Five children were shot in four separate incidents over the weekend in Texas, highlighting a sobering statistic for a state already struggling with gun violence: Texas ranks first in the nation for unintentional shootings involving children.
Authorities said the spate of shootings included a 4-year-old boy who was shot and killed by his 5-year-old brother; a 6-year-old who was shot with a rifle by his adolescent brother; a 3-year-old who was possibly grazed by a bullet, an 8-year-old who sat on a semiautomatic handgun; and a 14-year-old girl who was reportedly being treated for injuries, according to CBS 11.
These shootings evidence a parallel problem of youth gun violence in a state that has already been devastated by several mass shootings in 2019, including one of the nation’s deadliest ever, in El Paso in August.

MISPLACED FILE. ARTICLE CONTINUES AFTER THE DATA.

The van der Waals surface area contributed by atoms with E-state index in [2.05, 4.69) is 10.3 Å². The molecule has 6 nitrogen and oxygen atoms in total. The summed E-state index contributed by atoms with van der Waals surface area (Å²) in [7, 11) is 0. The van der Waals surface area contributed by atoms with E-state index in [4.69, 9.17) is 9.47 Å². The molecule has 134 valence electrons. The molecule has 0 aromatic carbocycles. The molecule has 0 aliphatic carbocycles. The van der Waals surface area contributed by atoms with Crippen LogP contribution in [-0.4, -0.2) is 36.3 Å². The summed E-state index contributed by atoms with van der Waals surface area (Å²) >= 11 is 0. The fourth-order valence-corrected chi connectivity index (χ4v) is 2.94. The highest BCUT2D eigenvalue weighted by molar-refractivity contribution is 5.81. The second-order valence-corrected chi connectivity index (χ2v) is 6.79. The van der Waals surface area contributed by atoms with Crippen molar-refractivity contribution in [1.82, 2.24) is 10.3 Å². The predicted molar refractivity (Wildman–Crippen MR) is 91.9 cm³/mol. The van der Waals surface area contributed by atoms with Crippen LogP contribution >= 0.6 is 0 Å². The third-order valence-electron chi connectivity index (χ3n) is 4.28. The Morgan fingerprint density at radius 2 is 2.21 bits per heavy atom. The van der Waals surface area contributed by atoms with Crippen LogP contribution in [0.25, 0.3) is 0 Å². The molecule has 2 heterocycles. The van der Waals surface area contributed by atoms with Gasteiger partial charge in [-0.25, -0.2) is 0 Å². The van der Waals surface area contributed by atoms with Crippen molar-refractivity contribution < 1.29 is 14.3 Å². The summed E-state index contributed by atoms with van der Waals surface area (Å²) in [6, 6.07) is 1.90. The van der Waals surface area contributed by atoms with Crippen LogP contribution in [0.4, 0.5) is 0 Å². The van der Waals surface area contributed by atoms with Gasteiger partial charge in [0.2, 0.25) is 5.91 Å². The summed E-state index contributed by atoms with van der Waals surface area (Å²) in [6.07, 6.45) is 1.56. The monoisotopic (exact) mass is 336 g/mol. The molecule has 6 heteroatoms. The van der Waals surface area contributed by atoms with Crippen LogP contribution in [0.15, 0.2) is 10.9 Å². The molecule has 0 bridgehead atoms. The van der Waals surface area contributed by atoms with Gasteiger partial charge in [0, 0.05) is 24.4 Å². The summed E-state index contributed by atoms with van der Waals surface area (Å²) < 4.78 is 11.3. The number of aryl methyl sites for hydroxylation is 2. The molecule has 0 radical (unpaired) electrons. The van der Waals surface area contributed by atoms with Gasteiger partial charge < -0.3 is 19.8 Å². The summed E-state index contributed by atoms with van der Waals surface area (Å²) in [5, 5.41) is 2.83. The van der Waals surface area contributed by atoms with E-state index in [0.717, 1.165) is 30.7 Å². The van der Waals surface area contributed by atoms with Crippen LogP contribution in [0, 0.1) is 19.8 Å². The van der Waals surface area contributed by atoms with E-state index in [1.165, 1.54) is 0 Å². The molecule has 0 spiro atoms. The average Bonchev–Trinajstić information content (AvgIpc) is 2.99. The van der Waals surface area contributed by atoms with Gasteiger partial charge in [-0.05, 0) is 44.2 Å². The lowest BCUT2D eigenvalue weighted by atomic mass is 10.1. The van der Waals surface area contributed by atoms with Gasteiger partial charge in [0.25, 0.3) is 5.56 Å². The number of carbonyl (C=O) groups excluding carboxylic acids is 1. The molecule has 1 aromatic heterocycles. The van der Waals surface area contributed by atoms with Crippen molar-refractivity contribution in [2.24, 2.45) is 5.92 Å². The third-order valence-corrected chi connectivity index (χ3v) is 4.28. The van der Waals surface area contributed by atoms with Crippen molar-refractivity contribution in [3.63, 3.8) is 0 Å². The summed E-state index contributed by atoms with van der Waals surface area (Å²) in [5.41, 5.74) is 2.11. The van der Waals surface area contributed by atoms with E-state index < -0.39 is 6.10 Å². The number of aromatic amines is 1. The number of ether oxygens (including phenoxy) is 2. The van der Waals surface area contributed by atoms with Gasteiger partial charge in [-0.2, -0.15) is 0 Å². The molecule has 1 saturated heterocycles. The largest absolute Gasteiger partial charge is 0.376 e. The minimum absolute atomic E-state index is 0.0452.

Prior to that shooting, Texas already led the nation in unintentional shootings by children, according to a report by the Houston Chronicle that cited data collected by Everytown for Gun Safety, a gun violence prevention group. Nearly 200,000 Texas children live in homes with unlocked, loaded firearms, according to Brady Campaign statistics.
That’s a dangerous combo ― a report from Everytown estimates that one-third of youth suicides and unintentional deaths are prevented by securing guns properly.
“When firearms are left unsecured, the consequences can be deadly,” said Everytown Research Director Sarah Burd-Sharps.
In 2018, there were 25 unintentional shootings in Texas involving children who found a loaded firearm. With several months remaining in 2019, that number has already reached at least 24, according to Everytown’s #NotAnAccident index, which tracks unintentional shootings across the country.
Texas Governor Greg Abbott (R) approved a spending bill in June that allocated $1 million toward a public campaign advocating for safe gun storage.